Warhammer 40K Darktide Review – Left To Shred
When I spoke with several teams making games in the Left 4 Dead line, they had some unique thoughts on why the game, and the resulting genre, works. But they also echoed a similar thought: Pacing rules. Horde shooters, like Warhammer 40K Darktide, can live or die on the flow of co-op missions. Aided by an AI director, missions must be set to reliably challenge but not necessarily overwhelm the player. Impressively, Darktide gets this aspect of its grimdark quests just right, although the ways in which the game adds new layers don’t work as well.
Darktide is not only a Left 4 Dead-esque, it is also the spiritual successor to Fatshark’s previous series in the genre, Vermintide. Moving the experience out of the basic Warhammer world and into the vast and dark future of Warhammer 40K comes with a major makeover both cosmetically and mechanically. The biggest new addition comes in the form of an arsenal of firearms that have no place in the harsh fantasy of traditional Warhammer. But in the 40K era, things like hand cannons, assault rifles, and electricity-infused projectiles don’t fit right in, but also dramatically change the flow of combat by adding more range-based considerations.
This huge shift is well implemented, as enemies will match you blow for blow. Fighting from a distance will see them trade shots and take cover, and if you – or they – are able to close the gap, they’ll quickly switch to melee. When this happens, Darktide leans into the still-large crowd control elements first seen in Vermintide, where both nuanced sword fighting and mindless hacking and slashing are usually viable techniques – but on higher difficulties the former naturally becomes more crucial.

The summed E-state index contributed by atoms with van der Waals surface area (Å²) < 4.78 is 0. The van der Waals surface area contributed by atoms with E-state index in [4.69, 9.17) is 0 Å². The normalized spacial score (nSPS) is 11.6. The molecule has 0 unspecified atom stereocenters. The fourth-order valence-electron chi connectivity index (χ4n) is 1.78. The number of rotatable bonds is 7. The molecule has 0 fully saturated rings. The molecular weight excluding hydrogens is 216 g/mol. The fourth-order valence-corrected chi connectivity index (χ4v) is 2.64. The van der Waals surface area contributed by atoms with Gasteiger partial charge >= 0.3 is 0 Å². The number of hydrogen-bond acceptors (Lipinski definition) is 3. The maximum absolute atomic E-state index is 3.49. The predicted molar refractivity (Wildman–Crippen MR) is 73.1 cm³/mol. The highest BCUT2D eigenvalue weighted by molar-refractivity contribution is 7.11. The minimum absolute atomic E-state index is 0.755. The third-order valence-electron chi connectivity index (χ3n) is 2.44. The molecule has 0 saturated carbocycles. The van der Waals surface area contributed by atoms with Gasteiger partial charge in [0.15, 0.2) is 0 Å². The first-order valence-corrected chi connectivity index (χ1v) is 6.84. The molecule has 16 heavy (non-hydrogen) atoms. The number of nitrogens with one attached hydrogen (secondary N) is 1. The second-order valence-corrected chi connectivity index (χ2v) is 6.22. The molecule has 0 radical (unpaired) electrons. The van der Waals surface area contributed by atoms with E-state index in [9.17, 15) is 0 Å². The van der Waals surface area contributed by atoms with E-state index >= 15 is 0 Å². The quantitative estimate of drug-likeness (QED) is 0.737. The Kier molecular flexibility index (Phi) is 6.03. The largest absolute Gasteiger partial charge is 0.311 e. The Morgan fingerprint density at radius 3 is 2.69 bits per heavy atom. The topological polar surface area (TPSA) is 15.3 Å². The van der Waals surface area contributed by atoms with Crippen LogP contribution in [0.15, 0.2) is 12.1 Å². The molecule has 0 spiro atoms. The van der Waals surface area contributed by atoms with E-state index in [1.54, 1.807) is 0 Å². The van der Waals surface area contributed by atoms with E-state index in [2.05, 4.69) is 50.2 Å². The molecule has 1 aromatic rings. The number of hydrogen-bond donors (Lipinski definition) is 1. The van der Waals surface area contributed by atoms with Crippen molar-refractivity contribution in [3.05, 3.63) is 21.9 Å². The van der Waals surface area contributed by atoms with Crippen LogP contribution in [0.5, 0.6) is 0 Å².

Gunplay is a bit uneven, but I suspect that’s sometimes on purpose. The recoil on some low-level weapons, like one I got in the tutorial, is insanely powerful, but it feels like a deliberate penalty for having such a lackluster weapon, if also an odd first impression. Other weapons, like a revolver I equipped as my witch-like Psyker character, were easier to manage but much less powerful, but she also boasts a ranged attack meant to disable or even decapitate single enemies at a time, giving her more than one way to bring down the herd.
Every class comes with trade-offs like this, requiring you to buff your allies with your own strengths to cover up their weaknesses, as the great games of this type should emphasize. Cleverly, your armor doesn’t refill unless you’re close to your allies, which adds another wrinkle to the way this type of game punishes lone wolves.
For the freshest experience for those coming over from Vermintide, the Veteran class is the best, as they are the most skilled with weapons and thus feel the most different from the archers and ax throwers of Fatshark’s predecessor series. No class is without melee abilities, thankfully, as the mix of ranged and melee is key to what makes the game’s combat loop work so well.
Darktide doesn’t shy away from tropes of the genre that have worked before, such as mini-boss enemies that often fit familiar archetypes. This includes a beast that lunges at you and immobilizes you, or another large rotter that chases you and slams you into the ground. There’s even a Tank analog, which is the toughest of the mini-bosses. Due to the shooting, some new mini-bosses also appear, such as one that fires explosive shots at you and your crew on “Rejects”.